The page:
Thus, no one can draw artificial distinctions between the Papua and Malay peoples. Mixed groups have developed in many parts of the Moluccas in the course of history. It can not be determined therefore that the West Papuans are an exclusive ethnic group. There were and continues to be Indonesians coming from other islands to live in West Papua. The people of West Papua also live in other islands such as the Moluccas, Sulawesi, the Lesser Sunda and in Java. Hence, close relationship have been established over the years between this region and other parts of Indonesia.
The importance of West Papua to Indonesia must be self-evident. In covering 413.000 square kilometers, West Papua is an area constituting 22 per cent of the entire Indonesian territory with a population of about 4 million and although under-developed was thoroughly neglected by the colonial authorities. It is also significant in the political and national spheres. As part of the Netherlands East Indies, West Papua and its people played an important role in the Indonesian struggle for freedom and independence. Hence, the Indonesian Proclamation of Independence of 17 August 1945 was of profound significance for West Papuan people who considered themselves as Indonesians. Following this Declaration by their national leaders, the people of West Papua, together with the rest of the Indonesian population resisted attempts to re-impose colonial rule.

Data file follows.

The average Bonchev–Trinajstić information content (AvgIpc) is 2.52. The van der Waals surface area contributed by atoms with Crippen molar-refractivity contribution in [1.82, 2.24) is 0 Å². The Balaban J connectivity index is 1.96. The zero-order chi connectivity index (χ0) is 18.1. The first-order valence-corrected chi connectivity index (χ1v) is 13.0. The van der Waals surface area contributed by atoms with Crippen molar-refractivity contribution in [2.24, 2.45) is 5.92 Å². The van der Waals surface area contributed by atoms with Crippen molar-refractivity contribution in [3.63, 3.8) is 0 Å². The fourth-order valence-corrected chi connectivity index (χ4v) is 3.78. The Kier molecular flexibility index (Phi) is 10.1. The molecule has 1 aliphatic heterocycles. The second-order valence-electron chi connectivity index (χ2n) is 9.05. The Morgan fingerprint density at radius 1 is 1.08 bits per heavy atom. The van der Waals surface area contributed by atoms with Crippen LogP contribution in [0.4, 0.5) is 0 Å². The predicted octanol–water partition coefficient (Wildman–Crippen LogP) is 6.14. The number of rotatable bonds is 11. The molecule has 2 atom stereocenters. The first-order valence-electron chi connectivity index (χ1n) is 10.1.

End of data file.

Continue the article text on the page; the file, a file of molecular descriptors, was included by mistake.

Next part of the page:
In 1946, largely on the initiative of Mr. Silas Papare, who was decorated by the Allies for his prominent role in the resistance movement during the Japanese occupation of West Papua and later became a member of the Indonesian Parliament, the largest and most active political group emerged called Partai Kemerdekaan Indonesia Papua. This Organization played a particularly significant role in the independence of the entire Indonesian nation by struggling for the noble cause of exercise of self-determination of its people. Their acts rapidly won support and praise of the entire Indonesian population.
At that time in West Papua, the situation was described by the Netherlands Parliamentary mission that visited the area to be generally poor. In this regard, the report released in 1954 depicted social conditions of laborers as “very bad”, wage scales as discriminatory on a racial basis and educational program as unsuitable. 122 years of Dutch colonial rule had cemented even closer ties between the people of West Papua and their Indonesian brethren in the rest of the country.
Continue to part 6